Where would Australian publishers and bookshops be without popular military history? Door-stoppers with their green-and-brown dust jackets that shout ‘epic’ and ‘Anzac’, ‘hell’ and ‘tragedy’, might be less lucrative than cooking, diet, and self-help books, but they are up there with cricket memoirs and true crime. Where would we book-buyers be without them? They are a reliable standby when it is time to wrap another birthday or Christmas gift for that uncle, grandfather, or brother-in-law who likes to read and once marched off to war, or who is simply a recognisable product of that lost world that once did such things.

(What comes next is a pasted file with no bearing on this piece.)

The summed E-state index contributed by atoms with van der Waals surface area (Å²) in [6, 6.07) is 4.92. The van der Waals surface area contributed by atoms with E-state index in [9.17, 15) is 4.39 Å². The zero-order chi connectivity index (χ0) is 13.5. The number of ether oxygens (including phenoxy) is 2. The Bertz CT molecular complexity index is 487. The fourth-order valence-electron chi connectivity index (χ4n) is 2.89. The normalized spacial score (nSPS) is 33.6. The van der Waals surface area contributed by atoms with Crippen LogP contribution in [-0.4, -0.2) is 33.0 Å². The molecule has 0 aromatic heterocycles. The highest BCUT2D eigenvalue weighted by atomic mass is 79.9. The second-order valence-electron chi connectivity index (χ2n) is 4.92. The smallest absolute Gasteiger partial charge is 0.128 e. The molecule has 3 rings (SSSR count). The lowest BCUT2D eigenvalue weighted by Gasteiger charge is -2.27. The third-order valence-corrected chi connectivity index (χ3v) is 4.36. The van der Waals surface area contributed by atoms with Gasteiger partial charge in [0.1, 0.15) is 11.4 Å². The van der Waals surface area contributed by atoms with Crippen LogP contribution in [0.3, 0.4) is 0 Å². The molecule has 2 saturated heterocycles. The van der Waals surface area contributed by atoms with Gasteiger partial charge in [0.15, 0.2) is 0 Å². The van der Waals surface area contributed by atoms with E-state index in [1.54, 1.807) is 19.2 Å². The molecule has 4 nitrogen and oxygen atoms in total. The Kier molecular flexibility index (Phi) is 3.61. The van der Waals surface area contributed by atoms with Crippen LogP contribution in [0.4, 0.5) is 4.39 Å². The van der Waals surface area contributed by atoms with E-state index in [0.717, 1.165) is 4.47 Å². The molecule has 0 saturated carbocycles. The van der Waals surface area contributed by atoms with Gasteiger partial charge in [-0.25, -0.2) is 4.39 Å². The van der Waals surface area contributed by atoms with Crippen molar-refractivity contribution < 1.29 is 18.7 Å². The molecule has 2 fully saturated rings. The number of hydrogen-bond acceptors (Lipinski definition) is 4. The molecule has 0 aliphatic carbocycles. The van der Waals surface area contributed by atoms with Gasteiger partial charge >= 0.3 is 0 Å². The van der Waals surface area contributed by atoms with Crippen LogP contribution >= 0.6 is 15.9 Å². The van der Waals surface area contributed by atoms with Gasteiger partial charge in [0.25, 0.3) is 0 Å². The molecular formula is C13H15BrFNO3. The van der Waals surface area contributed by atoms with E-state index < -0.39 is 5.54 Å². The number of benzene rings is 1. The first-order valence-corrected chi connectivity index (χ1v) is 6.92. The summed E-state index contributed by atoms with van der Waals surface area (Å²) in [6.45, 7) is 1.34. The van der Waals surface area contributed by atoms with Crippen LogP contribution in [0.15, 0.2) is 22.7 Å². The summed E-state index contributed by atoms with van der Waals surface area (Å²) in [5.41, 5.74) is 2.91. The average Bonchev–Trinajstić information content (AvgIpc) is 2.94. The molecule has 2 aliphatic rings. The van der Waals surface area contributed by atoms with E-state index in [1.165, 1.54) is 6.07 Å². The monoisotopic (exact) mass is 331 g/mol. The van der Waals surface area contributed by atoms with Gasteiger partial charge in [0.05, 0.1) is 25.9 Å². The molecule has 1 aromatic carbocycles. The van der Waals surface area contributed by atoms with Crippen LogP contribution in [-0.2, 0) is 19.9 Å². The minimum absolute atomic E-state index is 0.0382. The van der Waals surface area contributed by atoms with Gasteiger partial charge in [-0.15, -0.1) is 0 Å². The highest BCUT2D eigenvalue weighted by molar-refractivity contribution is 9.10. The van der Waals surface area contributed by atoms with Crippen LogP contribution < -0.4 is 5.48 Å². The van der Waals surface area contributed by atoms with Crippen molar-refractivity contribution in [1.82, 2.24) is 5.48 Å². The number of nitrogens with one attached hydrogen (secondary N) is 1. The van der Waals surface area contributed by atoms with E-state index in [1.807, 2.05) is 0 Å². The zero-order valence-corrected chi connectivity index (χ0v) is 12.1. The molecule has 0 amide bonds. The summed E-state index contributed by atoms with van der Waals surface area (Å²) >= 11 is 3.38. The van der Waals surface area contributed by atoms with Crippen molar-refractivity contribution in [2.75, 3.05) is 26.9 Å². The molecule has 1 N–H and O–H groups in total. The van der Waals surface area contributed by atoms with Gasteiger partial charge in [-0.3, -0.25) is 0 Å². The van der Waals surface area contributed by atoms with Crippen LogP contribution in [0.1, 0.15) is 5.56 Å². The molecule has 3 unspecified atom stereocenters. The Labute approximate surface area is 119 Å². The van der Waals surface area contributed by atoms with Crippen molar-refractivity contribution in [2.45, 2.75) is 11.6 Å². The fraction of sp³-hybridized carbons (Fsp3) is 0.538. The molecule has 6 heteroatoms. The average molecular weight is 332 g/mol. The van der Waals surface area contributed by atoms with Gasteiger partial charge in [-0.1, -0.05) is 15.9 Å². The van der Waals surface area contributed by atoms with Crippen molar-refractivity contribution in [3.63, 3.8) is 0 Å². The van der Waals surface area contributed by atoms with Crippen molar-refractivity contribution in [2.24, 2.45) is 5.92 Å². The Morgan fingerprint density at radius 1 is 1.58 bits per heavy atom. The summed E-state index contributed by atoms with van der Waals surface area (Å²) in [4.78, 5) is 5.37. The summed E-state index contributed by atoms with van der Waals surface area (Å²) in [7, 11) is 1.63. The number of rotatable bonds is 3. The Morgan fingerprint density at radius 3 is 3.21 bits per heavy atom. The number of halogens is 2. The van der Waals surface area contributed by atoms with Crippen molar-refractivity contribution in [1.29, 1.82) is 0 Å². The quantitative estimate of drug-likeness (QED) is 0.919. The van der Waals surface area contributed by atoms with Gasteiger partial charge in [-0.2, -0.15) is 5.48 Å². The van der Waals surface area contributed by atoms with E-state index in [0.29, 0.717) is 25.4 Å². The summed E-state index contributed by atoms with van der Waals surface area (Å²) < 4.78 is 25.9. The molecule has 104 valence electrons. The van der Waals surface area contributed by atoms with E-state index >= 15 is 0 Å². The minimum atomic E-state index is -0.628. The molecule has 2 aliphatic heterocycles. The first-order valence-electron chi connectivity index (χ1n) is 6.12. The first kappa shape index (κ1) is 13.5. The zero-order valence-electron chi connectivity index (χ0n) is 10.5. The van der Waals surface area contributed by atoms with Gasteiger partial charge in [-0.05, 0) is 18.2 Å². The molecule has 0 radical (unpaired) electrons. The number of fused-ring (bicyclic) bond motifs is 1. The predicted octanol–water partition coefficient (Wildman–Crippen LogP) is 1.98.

Desert of imagination
Desert Boys: Australians at War from Beersheba to Tobruk and El Alamein
by Peter Rees
Allen & Unwin, $49.99 hb, 768 pp, 9781741142921
If you are a single issue subscriber you will need to upgrade your subscription to view back issues.If you are already subscribed, click here to log in.
Craig Wilcox is a military historian. His most recent scholarly book is Red Coat Dreaming: How Colonial Australia Embraced the British Army (2009).
By this contributor
Leave a comment
Please note that all comments must be approved by ABR and comply with our Terms & Conditions.
NB: If you are an ABR Online subscriber or contributor, you will need to login to ABR Online in order to post a comment. If you have forgotten your login details, or if you receive an error message when trying to submit your comment, please email your comment (and the name of the article to which it relates) to email@example.com. We will review your comment and, subject to approval, we will post it under your name.